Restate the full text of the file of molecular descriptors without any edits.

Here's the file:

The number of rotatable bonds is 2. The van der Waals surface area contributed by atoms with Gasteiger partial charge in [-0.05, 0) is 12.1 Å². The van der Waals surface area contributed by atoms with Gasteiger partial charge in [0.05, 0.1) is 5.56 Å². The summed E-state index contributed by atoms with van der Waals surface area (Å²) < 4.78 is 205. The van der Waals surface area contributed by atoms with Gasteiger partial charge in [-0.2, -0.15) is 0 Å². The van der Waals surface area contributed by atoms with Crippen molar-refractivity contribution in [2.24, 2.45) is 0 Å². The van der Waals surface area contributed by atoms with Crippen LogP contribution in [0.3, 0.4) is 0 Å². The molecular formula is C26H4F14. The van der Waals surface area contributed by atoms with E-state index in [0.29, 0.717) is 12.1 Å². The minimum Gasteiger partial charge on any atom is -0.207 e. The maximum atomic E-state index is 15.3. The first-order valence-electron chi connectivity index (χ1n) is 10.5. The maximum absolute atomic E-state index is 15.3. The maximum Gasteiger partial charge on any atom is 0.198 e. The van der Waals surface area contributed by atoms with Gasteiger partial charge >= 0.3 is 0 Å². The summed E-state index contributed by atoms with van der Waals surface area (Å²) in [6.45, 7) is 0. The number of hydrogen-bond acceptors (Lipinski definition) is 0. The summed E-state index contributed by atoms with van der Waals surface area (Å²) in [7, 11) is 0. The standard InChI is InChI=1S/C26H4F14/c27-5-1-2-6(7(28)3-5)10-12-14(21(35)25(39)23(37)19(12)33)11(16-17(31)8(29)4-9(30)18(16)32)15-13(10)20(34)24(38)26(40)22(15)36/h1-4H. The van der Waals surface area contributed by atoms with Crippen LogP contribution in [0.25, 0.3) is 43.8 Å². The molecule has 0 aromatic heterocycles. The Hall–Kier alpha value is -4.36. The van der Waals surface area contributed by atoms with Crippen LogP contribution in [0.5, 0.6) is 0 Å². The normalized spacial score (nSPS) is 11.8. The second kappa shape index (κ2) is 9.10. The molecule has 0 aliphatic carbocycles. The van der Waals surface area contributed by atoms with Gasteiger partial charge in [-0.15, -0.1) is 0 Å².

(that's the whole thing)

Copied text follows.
The number of rotatable bonds is 2. The van der Waals surface area contributed by atoms with Gasteiger partial charge in [-0.05, 0) is 12.1 Å². The van der Waals surface area contributed by atoms with Gasteiger partial charge in [0.05, 0.1) is 5.56 Å². The summed E-state index contributed by atoms with van der Waals surface area (Å²) < 4.78 is 205. The van der Waals surface area contributed by atoms with Gasteiger partial charge in [-0.2, -0.15) is 0 Å². The van der Waals surface area contributed by atoms with Crippen molar-refractivity contribution in [2.24, 2.45) is 0 Å². The van der Waals surface area contributed by atoms with Crippen LogP contribution in [0.3, 0.4) is 0 Å². The molecular formula is C26H4F14. The van der Waals surface area contributed by atoms with E-state index in [0.29, 0.717) is 12.1 Å². The minimum Gasteiger partial charge on any atom is -0.207 e. The maximum atomic E-state index is 15.3. The first-order valence-electron chi connectivity index (χ1n) is 10.5. The maximum absolute atomic E-state index is 15.3. The maximum Gasteiger partial charge on any atom is 0.198 e. The van der Waals surface area contributed by atoms with Gasteiger partial charge >= 0.3 is 0 Å². The summed E-state index contributed by atoms with van der Waals surface area (Å²) in [6.45, 7) is 0. The number of hydrogen-bond acceptors (Lipinski definition) is 0. The summed E-state index contributed by atoms with van der Waals surface area (Å²) in [7, 11) is 0. The standard InChI is InChI=1S/C26H4F14/c27-5-1-2-6(7(28)3-5)10-12-14(21(35)25(39)23(37)19(12)33)11(16-17(31)8(29)4-9(30)18(16)32)15-13(10)20(34)24(38)26(40)22(15)36/h1-4H. The van der Waals surface area contributed by atoms with Crippen LogP contribution in [0.25, 0.3) is 43.8 Å². The molecule has 0 aromatic heterocycles. The Hall–Kier alpha value is -4.36. The van der Waals surface area contributed by atoms with Crippen LogP contribution in [0.5, 0.6) is 0 Å². The normalized spacial score (nSPS) is 11.8. The second kappa shape index (κ2) is 9.10. The molecule has 0 aliphatic carbocycles. The van der Waals surface area contributed by atoms with Gasteiger partial charge in [-0.15, -0.1) is 0 Å².